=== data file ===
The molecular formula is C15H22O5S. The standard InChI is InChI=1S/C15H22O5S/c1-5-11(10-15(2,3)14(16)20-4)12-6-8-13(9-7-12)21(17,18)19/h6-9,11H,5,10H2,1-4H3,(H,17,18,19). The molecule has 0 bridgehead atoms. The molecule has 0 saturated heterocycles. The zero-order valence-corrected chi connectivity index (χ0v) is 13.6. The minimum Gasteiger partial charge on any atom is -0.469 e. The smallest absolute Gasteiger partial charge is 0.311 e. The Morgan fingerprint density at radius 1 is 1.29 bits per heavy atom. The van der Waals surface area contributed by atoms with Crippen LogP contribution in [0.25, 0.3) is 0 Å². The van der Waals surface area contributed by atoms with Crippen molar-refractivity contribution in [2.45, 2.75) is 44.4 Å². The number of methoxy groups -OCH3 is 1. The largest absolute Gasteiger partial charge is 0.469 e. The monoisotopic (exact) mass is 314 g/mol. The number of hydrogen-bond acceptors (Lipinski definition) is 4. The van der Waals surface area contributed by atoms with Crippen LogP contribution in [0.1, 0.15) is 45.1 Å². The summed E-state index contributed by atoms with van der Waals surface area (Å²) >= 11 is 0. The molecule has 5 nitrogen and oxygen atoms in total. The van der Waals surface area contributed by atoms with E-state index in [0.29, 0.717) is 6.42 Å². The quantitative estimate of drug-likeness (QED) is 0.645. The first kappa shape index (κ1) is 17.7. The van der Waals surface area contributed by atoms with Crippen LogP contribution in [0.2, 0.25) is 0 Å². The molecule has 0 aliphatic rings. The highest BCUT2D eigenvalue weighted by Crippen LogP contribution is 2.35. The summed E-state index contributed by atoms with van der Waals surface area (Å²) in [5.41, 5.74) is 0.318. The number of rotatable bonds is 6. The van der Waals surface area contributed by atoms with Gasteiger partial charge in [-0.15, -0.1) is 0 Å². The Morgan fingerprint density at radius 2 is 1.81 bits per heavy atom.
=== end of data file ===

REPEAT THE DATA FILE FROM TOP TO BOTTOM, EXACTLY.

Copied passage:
The molecular formula is C15H22O5S. The standard InChI is InChI=1S/C15H22O5S/c1-5-11(10-15(2,3)14(16)20-4)12-6-8-13(9-7-12)21(17,18)19/h6-9,11H,5,10H2,1-4H3,(H,17,18,19). The molecule has 0 bridgehead atoms. The molecule has 0 saturated heterocycles. The zero-order valence-corrected chi connectivity index (χ0v) is 13.6. The minimum Gasteiger partial charge on any atom is -0.469 e. The smallest absolute Gasteiger partial charge is 0.311 e. The Morgan fingerprint density at radius 1 is 1.29 bits per heavy atom. The van der Waals surface area contributed by atoms with Crippen LogP contribution in [0.25, 0.3) is 0 Å². The van der Waals surface area contributed by atoms with Crippen molar-refractivity contribution in [2.45, 2.75) is 44.4 Å². The number of methoxy groups -OCH3 is 1. The largest absolute Gasteiger partial charge is 0.469 e. The monoisotopic (exact) mass is 314 g/mol. The number of hydrogen-bond acceptors (Lipinski definition) is 4. The van der Waals surface area contributed by atoms with Crippen LogP contribution in [0.1, 0.15) is 45.1 Å². The summed E-state index contributed by atoms with van der Waals surface area (Å²) >= 11 is 0. The molecule has 5 nitrogen and oxygen atoms in total. The van der Waals surface area contributed by atoms with E-state index in [0.29, 0.717) is 6.42 Å². The quantitative estimate of drug-likeness (QED) is 0.645. The first kappa shape index (κ1) is 17.7. The van der Waals surface area contributed by atoms with Crippen LogP contribution in [0.2, 0.25) is 0 Å². The molecule has 0 aliphatic rings. The highest BCUT2D eigenvalue weighted by Crippen LogP contribution is 2.35. The summed E-state index contributed by atoms with van der Waals surface area (Å²) in [5.41, 5.74) is 0.318. The number of rotatable bonds is 6. The van der Waals surface area contributed by atoms with Gasteiger partial charge in [-0.15, -0.1) is 0 Å². The Morgan fingerprint density at radius 2 is 1.81 bits per heavy atom.